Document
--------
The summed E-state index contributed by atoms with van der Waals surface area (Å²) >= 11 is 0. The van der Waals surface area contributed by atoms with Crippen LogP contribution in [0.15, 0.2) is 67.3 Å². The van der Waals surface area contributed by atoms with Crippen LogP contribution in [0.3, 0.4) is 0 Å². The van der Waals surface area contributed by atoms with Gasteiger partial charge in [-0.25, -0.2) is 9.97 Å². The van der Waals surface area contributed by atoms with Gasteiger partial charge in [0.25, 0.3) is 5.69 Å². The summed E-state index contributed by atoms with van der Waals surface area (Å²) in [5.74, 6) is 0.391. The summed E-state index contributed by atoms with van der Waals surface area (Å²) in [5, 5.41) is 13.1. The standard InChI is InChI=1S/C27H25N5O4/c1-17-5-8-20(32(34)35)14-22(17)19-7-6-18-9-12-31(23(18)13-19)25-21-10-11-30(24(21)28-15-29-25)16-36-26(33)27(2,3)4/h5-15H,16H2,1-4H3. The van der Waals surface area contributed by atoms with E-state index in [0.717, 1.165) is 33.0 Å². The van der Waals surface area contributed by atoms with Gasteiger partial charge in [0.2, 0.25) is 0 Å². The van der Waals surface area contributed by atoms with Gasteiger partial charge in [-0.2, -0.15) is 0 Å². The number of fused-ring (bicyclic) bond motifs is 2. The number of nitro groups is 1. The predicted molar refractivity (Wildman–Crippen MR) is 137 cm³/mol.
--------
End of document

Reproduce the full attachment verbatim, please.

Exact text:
The summed E-state index contributed by atoms with van der Waals surface area (Å²) >= 11 is 0. The van der Waals surface area contributed by atoms with Crippen LogP contribution in [0.15, 0.2) is 67.3 Å². The van der Waals surface area contributed by atoms with Crippen LogP contribution in [0.3, 0.4) is 0 Å². The van der Waals surface area contributed by atoms with Gasteiger partial charge in [-0.25, -0.2) is 9.97 Å². The van der Waals surface area contributed by atoms with Gasteiger partial charge in [0.25, 0.3) is 5.69 Å². The summed E-state index contributed by atoms with van der Waals surface area (Å²) in [5.74, 6) is 0.391. The summed E-state index contributed by atoms with van der Waals surface area (Å²) in [5, 5.41) is 13.1. The standard InChI is InChI=1S/C27H25N5O4/c1-17-5-8-20(32(34)35)14-22(17)19-7-6-18-9-12-31(23(18)13-19)25-21-10-11-30(24(21)28-15-29-25)16-36-26(33)27(2,3)4/h5-15H,16H2,1-4H3. The van der Waals surface area contributed by atoms with E-state index in [0.717, 1.165) is 33.0 Å². The van der Waals surface area contributed by atoms with Gasteiger partial charge in [0.2, 0.25) is 0 Å². The van der Waals surface area contributed by atoms with Gasteiger partial charge in [-0.2, -0.15) is 0 Å². The number of fused-ring (bicyclic) bond motifs is 2. The number of nitro groups is 1. The predicted molar refractivity (Wildman–Crippen MR) is 137 cm³/mol.